Stage Reviews : Streetwise Confessions From ‘A Bronx Tale’

We’re in the Bronx, in the ‘60s, watching life in an Italian neighborhood through the eyes of a 9-year-old boy. Signs on a lamppost tell us we’re at 187th Street and Belmont Avenue.

That detail is important. It underscores the almost feral sense of place and character in the autobiographical “A Bronx Tale.” The production is a raucous, solo tour de force written and performed by Chazz Palminteri, a recent arrival from New York who spills all his Bronx luggage over the stage of the West Coast Ensemble.

Talk about a hot calling card. Palminteri, in mercurial shifts, plays at least a dozen neighborhood miscreants and cutpurses, besides framing the events through the perspective of his adult persona.

The director is Mark W. Travis, who has carved a mini-genre staging one-man confessional, theater-of-therapy pieces, namely “Time Flies When You’re Alive” (about the death of a young wife) and “No Place Like Home” (about child abuse).


This time, however, Travis has made a big departure. The material isn’t painful, the drama is not inward, and the actor could just as well be making the whole thing up. The success of this show never relies on the fact that Palminteri’s adventures really happened to him.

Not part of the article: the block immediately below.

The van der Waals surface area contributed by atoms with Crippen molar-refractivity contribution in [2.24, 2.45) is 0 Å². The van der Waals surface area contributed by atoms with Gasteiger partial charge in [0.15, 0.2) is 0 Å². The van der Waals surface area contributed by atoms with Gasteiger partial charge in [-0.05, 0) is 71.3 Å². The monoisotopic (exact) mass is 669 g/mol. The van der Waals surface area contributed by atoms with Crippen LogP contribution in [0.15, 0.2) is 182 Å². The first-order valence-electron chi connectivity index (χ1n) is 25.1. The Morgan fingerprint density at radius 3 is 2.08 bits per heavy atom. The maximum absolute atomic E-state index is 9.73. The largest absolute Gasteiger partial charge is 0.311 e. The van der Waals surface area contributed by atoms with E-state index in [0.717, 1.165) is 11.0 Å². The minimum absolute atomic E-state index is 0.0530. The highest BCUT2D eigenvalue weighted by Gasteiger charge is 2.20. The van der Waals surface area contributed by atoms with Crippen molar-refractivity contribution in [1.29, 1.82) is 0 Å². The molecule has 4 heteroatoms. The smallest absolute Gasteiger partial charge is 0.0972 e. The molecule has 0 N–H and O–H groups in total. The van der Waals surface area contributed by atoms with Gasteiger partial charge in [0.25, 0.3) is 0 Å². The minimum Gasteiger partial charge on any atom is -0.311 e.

In short, the shock of the personal is submerged into a plot that’s bountifully commercial, hitched to the ripest of childhood conflicts: good versus villainy. Here, the youth’s love for his upright father is sorely tested by his fascination with a flashy small-time numbers racketeer, whose protege the boy becomes.

There’s innocence, betrayal, murder and, when the boy protagonist becomes a teen-ager, a racially daring romance with a black girl that hurtles events skyward.

Palminteri’s verbal and physical virtuosity paint comical images. He’s never merely a clever guy with a hilarious Italian Bronx swagger mimicking creeps and bozos from his childhood but a chameleon capturing characters in saloons and on tenement porch stoops (set design by Lee Ranch and Roger Kelton) in an intermissionless show that is shaped like a brisk three-act play.


What we have here is the theatrical genesis of a terrific movie. It comes as no surprise that Travis has staged the production cinematically (with shifting lighting design by Mark Vargas).

Flashes of “Street Scene,” “Angels Have Dirty Faces” and even “Next Stop Greenwich Village” swim into focus.

Those who see the show shouldn’t miss the candid photo, inauspiciously posted outside the theater, of Kid Palminteri and his buddies, including the racketeer known as Little Johnny, taken on a street in the Bronx in 1968. (The producers should ID it.)

Performances at 6240 Hollywood Blvd., Thursday and Friday, 8 p.m.; Saturday, 7 and 9 p.m.; through April 8. Tickets: $10-$12. (213) 466-1767.